In a competitive home market like the one we are currently in, buyers often find out the property they would like to buy is under contract, contingent, or pending before they can see the property or put in an offer of their own.
If this has happened to you, the first question you should ask yourself is what does contingent or pending mean in real estate, and do I still have a chance to buy the home?
Each status means something a little different, and the short answer is “maybe” as to whether or not you can still buy the house.
Give us a call to learn more because every state and MLS has different rules for how a property’s status should be listed. If you haven’t purchased a home in a while or buy a house in another state, you want the most accurate information.
What does under contract mean when a house is listed for sale?
Under contract means a buyer has made an offer, and the seller has accepted the terms of that offer. Simple enough, right?
Your opportunities for a house under contract exist within the terms of that accepted offer. For example, it could be under contract and the seller is accepting backup offers. It could be under contract with contingencies that must be met within a specific time.
Let’s start there.
What does contingent mean when a house is listed for sale?
This is often the first stage of a real estate transaction. A contingent real estate status means the seller has accepted the offer, and the transaction is dependent on one or more things happening before the final closing.
The contingencies must be satisfied within a designated time frame, and if they are not, the buyer, seller, or both may back out of the contract.
Some of the more common real estate contingencies include:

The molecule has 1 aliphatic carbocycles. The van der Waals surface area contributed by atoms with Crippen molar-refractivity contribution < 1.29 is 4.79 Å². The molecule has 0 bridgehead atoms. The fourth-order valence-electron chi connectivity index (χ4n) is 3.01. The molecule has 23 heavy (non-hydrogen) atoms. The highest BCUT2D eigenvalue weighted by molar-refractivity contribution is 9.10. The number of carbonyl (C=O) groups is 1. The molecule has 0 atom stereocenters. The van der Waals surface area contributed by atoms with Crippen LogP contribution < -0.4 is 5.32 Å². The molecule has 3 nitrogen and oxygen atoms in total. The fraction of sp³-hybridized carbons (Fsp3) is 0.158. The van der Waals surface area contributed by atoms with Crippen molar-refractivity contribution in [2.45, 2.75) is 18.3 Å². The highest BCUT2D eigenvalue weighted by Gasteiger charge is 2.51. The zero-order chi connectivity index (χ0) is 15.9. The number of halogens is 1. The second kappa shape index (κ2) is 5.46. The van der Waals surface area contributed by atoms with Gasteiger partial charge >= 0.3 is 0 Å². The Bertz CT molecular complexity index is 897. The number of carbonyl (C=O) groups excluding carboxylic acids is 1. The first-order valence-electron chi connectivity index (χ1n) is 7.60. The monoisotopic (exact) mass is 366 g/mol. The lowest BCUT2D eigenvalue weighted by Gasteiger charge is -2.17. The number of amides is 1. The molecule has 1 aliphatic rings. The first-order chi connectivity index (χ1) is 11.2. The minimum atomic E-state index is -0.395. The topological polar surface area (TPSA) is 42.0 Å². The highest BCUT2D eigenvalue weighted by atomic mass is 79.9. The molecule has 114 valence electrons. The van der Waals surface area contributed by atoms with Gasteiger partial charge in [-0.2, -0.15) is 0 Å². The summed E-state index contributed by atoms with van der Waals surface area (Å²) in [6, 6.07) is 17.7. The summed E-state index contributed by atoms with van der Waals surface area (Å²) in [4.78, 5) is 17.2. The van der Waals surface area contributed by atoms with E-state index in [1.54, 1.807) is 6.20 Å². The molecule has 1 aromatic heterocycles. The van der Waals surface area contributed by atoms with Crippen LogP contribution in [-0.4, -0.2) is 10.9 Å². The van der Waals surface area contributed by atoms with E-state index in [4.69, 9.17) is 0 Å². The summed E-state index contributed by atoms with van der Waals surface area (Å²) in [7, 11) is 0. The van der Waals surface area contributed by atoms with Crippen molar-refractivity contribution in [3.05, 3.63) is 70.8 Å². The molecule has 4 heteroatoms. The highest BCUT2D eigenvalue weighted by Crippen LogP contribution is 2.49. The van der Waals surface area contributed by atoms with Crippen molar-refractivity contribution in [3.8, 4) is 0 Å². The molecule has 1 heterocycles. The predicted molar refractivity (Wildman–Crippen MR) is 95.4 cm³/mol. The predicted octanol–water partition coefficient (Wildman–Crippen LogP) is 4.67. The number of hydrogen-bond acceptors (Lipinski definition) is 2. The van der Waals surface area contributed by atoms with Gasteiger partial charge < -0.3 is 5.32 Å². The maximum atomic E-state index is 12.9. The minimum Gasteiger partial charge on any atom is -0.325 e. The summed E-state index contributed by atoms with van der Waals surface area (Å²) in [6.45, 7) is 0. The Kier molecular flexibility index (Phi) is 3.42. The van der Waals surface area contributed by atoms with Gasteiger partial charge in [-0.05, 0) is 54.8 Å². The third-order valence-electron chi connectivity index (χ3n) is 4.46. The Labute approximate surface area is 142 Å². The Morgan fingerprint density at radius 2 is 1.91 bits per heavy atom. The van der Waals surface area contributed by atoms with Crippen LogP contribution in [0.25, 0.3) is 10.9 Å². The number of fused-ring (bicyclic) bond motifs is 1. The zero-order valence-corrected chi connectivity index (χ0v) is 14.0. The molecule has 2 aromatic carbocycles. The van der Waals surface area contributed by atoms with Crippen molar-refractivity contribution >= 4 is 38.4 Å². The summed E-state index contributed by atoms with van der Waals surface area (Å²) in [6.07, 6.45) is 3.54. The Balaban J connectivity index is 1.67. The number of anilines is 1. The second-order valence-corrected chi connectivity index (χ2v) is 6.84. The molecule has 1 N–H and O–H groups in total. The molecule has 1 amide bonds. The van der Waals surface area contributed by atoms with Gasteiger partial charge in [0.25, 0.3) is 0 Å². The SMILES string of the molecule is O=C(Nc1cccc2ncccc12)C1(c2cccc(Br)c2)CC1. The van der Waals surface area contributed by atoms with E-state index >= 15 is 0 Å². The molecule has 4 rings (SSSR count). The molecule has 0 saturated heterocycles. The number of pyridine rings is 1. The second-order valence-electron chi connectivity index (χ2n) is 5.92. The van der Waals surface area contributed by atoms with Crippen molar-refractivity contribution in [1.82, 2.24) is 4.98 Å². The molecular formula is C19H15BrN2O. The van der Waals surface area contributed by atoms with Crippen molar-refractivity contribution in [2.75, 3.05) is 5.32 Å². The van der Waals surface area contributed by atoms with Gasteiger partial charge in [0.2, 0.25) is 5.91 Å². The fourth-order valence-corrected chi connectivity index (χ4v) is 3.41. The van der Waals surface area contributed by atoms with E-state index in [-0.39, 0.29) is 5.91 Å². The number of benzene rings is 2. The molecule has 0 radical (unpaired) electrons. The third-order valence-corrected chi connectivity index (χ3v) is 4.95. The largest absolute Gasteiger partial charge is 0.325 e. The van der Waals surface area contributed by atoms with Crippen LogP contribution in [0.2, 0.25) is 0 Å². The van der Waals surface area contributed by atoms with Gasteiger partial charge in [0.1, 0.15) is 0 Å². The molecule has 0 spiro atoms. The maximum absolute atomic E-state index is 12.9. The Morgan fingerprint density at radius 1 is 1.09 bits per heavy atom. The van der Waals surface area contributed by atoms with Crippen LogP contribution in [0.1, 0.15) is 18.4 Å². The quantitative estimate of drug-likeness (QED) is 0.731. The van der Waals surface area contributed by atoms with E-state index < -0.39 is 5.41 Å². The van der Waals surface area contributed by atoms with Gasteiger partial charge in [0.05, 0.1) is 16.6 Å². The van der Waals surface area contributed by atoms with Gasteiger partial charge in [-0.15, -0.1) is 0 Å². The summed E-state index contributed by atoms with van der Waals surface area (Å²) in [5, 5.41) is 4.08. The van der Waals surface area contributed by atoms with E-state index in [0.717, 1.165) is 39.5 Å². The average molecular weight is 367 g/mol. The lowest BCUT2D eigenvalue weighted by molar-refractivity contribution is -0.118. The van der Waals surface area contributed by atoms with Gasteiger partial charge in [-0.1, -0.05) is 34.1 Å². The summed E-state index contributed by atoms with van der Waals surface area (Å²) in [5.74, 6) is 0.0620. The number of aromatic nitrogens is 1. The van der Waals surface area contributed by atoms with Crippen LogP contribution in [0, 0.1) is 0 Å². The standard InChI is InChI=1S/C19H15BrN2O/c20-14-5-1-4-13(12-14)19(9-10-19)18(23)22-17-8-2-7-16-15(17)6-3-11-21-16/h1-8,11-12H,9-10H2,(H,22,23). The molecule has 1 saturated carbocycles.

Loan contingency. Most homes are purchased using financing and obtaining a loan is a contingency of the purchase. If the loan is not fully approved, the buyers can back out of the purchase under the contract terms. Lenders may not approve financing when the buyer or property does not qualify.
Home inspection contingency. Many offers are contingent upon the buyer’s acceptance of the home inspections. You can order several types of inspections during the “due diligence” phase of the home buying journey. Some of these are a home inspection, roof inspection, septic inspection, radon inspection, termite inspection, title inspection, land use or zoning inspection, and more. We can advise which ones make sense because some inspections are highly recommended, and others are optional.
The agents work to find a solution or renegotiate the terms of the contract when something comes up during the inspection.
For example, if the home inspection uncovers needed or recommended repairs, the buyer may ask the seller to fix it, give a credit to cover the cost of repairs, or adjust the sales price down. The seller doesn’t have to accept the renegotiation, and if there is no agreement, the home may go back on the market. This could signal an opportunity for you!
Appraisal contingency. The appraisal shows the value of the property based on closed sales of similar homes in the area. The lender decides how much they will lend on the property based on the appraised value. When it’s higher than the contract’s purchase price, the buyer is in good shape. When it’s lower, the lender will base their loan amount on the appraised value. If that happens, renegotiations may adjust the sales price downward, the buyer will provide additional cash to make up the difference, or the buyer may back out of the contract, and the home may go back on the market.